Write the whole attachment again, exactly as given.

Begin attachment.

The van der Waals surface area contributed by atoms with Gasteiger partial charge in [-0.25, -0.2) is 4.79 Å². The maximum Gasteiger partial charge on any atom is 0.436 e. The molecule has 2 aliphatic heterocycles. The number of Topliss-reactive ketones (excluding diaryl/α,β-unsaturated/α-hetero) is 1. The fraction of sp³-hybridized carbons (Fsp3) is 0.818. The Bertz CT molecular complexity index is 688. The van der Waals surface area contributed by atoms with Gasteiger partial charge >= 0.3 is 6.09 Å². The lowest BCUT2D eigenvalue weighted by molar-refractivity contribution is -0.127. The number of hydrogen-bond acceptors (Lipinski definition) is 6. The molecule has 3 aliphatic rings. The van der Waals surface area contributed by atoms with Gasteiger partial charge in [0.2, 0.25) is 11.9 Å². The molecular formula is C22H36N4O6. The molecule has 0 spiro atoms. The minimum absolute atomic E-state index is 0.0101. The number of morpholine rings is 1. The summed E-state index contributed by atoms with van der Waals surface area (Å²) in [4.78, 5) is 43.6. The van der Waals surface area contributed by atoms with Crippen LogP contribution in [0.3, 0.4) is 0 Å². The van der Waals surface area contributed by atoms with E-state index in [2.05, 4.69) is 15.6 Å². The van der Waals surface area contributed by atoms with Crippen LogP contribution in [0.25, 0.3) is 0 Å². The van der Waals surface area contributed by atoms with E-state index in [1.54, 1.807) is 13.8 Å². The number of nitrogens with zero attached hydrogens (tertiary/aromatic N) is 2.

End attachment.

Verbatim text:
The van der Waals surface area contributed by atoms with Gasteiger partial charge in [-0.25, -0.2) is 4.79 Å². The maximum Gasteiger partial charge on any atom is 0.436 e. The molecule has 2 aliphatic heterocycles. The number of Topliss-reactive ketones (excluding diaryl/α,β-unsaturated/α-hetero) is 1. The fraction of sp³-hybridized carbons (Fsp3) is 0.818. The Bertz CT molecular complexity index is 688. The van der Waals surface area contributed by atoms with Gasteiger partial charge >= 0.3 is 6.09 Å². The lowest BCUT2D eigenvalue weighted by molar-refractivity contribution is -0.127. The number of hydrogen-bond acceptors (Lipinski definition) is 6. The molecule has 3 aliphatic rings. The van der Waals surface area contributed by atoms with Gasteiger partial charge in [0.2, 0.25) is 11.9 Å². The molecular formula is C22H36N4O6. The molecule has 0 spiro atoms. The minimum absolute atomic E-state index is 0.0101. The number of morpholine rings is 1. The summed E-state index contributed by atoms with van der Waals surface area (Å²) in [4.78, 5) is 43.6. The van der Waals surface area contributed by atoms with Crippen LogP contribution in [0.3, 0.4) is 0 Å². The van der Waals surface area contributed by atoms with E-state index in [2.05, 4.69) is 15.6 Å². The van der Waals surface area contributed by atoms with Crippen LogP contribution in [0.25, 0.3) is 0 Å². The van der Waals surface area contributed by atoms with E-state index in [1.54, 1.807) is 13.8 Å². The number of nitrogens with zero attached hydrogens (tertiary/aromatic N) is 2.